CNM Graduation Initiatives Successful

Story by Audrey Scherer and Ashley Shickler

Photo by Hailey Tolleson

CNM set 24 strategic initiatives in 2016, and one of them was to increase CNM’s graduation rate, said Director of Connect Services, Ann Lyn Hall.

The 24 initiatives were part of CNM’s strategic planning process to figure the best ways to improve the school, she said.

CNM felt that focusing on the graduation rate would help in a broad way as the students were more able to get good jobs and the community gained a more educated workforce, she said.

Graduation rates are going up nationally and CNM wanted to make sure its did too, she said.

“Our goal was to get to 24% and we reached that fall of last year,” she said.

This spring semester it went up again to 26.1%, and CNM’s goal is to increase it and maintain it, she said.

CNM has 150% of time toward a degree from a student’s first fall semester to help them get a degree, and that’s why the cohorts are monitored for three years, she said.

The same additional time is allotted for certificate programs, in which cases CNM would have two terms to help a student get their degree, she said.

CNM has done a few things to help with the graduation rate, she said.

CNM provides early registration, assigns academic coaches to work with and check on students, and monitors that students’ classes match their majors and communicating when they don’t, she said.

CNM is working on developing online tools that will help sift through the large amounts of data in more automated ways so that coaches are not looking at each case individually, she said.

“We don’t want students to take classes that they don’t need, and we want them to get the degree as fast as they want to,” she said.

Coaches also reach out to students when they drop to see if there’s something they can do to help, she said.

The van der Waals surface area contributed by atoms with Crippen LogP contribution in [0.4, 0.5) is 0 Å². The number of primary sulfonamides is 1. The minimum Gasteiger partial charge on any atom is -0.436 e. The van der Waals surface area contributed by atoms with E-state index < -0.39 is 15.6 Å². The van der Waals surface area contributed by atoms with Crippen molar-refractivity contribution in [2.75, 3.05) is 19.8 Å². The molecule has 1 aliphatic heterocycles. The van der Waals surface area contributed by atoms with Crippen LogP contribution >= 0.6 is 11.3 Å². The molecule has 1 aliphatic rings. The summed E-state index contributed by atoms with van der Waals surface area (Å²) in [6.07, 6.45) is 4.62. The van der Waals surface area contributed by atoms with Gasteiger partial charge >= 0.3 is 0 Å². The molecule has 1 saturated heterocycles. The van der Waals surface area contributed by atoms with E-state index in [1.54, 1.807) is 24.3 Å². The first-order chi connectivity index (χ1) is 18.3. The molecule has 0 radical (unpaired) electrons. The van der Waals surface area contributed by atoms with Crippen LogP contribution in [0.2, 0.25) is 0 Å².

CNM has also been piloting two-way texting so that students may text with questions and “we’ll answer,” she said. It also allows the school to send alerts about helpful resources.

CNM is careful about what it sends because it doesn’t want students to get too many texts, she said.

“We found that, overall, students really appreciate texting and that it’s a quick and easy way to get the information that you need,” she said.

CNM offers two scholarships connected to raising the graduation rate, she said.

The first one alerts students that they are in the eligible cohort and presents milestones that they must hit to earn the scholarship at the end of the term, she said.
The second scholarship reaches out to students who have dropped out but are close to getting their degrees, saying that CNM is willing to help them graduate, she said.

CNM has a similar scholarship for students who are not first-time or full-time called the Graduation Incentive Scholarship, she said.

“We really want the graduation rate to go up higher,” she said.

CNM tracks graduation data from its first-time full-time degree-seeking students using IPEDS, the Integrated Postsecondary Education Data System, which tracks data from all colleges nationwide, she said.

IPEDS graduation data is recognized on FAFSA forms that include students’ schools and corresponding graduation rates. These rates are also viewed when students research colleges, she said.

There’s a narrow definition of how data gets tracked, but it’s consistent nationally, she said.

After that first fall term, regardless of if students in a cohort change their major, drop below 12 credit hours, or drop out completely, they remain in the cohort that CNM tracks for three years, she said.